In Christianity, an antinomian is one who takes the principle of salvation by faith and divine grace to the point of asserting that the saved are not bound to follow the Law of Moses.
This is what an ex-worker who posted endlessly on this board ATTEMPTED to charge all Christians of. That ex-worker would not listen to anything anyone replied, and many replied in accord with the very next sentence in Wikipedia:
The distinction between antinomian and other Christian views on moral law is that antinomians believe that obedience to the law is motivated by an internal principle flowing from belief rather than from any external compulsion.
And further to Wikipedia’s second sentence, several replies spelled out to that ex-worker that when one believes that Jesus died for his/her sins in his/her place (the biblical gospel), the Holy Spirit takes up residence in him/her and will produce any righteousness the believer shows outwardly thereafter – the very outward sign of the indwelling of the Holy Spirit, who does all the clean up believers will ever exhibit while living on this planet. Human beings have a nature to sin that they have no ability to clean up or stop. In fact believers are called by God according to His foreknowledge, are justified (by God’s grace alone), are set apart to be conformed to the image of God's Son (sanctified (by God) and will be glorified (resurrected after death) by God.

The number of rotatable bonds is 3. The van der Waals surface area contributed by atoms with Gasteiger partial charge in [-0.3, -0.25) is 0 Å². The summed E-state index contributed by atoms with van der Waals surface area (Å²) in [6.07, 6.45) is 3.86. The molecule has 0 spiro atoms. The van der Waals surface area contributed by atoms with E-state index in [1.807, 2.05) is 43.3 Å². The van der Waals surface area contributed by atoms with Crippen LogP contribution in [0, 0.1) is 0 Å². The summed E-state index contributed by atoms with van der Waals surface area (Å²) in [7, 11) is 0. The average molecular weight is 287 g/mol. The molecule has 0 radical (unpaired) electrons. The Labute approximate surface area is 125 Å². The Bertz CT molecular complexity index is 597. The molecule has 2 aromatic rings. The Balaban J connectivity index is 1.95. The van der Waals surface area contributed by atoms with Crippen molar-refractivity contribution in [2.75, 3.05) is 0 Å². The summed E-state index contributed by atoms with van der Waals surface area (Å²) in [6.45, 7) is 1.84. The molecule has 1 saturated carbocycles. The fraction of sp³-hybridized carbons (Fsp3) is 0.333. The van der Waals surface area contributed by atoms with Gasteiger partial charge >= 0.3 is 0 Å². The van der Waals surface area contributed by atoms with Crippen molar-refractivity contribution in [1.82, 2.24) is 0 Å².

Workers themselves are not really antinomians as that word relates to Christianity – workers reject all of the biblical essential beliefs, along with the biblical gospel and are therefore not Christians in the first place. And along with that mess, they substitute THEMSELVES for the savior by THEIR so called “sacrifices” on behalf of 2x2 laity, and substitute THEIR man made laws in place of the law of Moses, demanding that 2x2s keep THEIR laws perfectly or else. In a one word description, workers are Anti-Christs (in place of Christ) much more than they would ever fit the common English definition of “antinomian” given in Wikipedia.
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